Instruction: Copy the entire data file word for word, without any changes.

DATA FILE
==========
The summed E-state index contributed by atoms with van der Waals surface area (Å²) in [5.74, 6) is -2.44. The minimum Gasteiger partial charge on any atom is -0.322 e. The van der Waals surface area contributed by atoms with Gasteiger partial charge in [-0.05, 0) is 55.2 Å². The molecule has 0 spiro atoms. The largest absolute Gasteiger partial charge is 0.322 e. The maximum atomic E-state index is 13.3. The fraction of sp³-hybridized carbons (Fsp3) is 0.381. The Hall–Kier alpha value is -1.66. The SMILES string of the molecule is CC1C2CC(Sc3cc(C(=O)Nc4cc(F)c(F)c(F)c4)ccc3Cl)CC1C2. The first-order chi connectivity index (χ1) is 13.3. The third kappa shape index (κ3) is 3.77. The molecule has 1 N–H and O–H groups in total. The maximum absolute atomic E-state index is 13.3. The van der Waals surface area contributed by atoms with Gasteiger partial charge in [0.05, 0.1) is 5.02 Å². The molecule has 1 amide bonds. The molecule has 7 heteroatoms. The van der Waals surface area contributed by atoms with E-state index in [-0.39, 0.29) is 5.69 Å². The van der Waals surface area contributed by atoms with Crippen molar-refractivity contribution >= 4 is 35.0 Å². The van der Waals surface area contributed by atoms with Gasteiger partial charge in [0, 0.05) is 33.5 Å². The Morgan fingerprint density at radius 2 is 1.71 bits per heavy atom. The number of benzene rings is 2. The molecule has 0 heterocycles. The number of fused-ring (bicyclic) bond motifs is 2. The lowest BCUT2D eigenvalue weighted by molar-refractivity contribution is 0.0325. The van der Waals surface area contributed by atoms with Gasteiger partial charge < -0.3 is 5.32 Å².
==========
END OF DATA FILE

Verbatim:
The summed E-state index contributed by atoms with van der Waals surface area (Å²) in [5.74, 6) is -2.44. The minimum Gasteiger partial charge on any atom is -0.322 e. The van der Waals surface area contributed by atoms with Gasteiger partial charge in [-0.05, 0) is 55.2 Å². The molecule has 0 spiro atoms. The largest absolute Gasteiger partial charge is 0.322 e. The maximum atomic E-state index is 13.3. The fraction of sp³-hybridized carbons (Fsp3) is 0.381. The Hall–Kier alpha value is -1.66. The SMILES string of the molecule is CC1C2CC(Sc3cc(C(=O)Nc4cc(F)c(F)c(F)c4)ccc3Cl)CC1C2. The first-order chi connectivity index (χ1) is 13.3. The third kappa shape index (κ3) is 3.77. The molecule has 1 N–H and O–H groups in total. The maximum absolute atomic E-state index is 13.3. The van der Waals surface area contributed by atoms with Gasteiger partial charge in [0.05, 0.1) is 5.02 Å². The molecule has 1 amide bonds. The molecule has 7 heteroatoms. The van der Waals surface area contributed by atoms with E-state index in [-0.39, 0.29) is 5.69 Å². The van der Waals surface area contributed by atoms with Crippen molar-refractivity contribution >= 4 is 35.0 Å². The van der Waals surface area contributed by atoms with Gasteiger partial charge in [0, 0.05) is 33.5 Å². The Morgan fingerprint density at radius 2 is 1.71 bits per heavy atom. The number of benzene rings is 2. The molecule has 0 heterocycles. The number of fused-ring (bicyclic) bond motifs is 2. The lowest BCUT2D eigenvalue weighted by molar-refractivity contribution is 0.0325. The van der Waals surface area contributed by atoms with Gasteiger partial charge < -0.3 is 5.32 Å².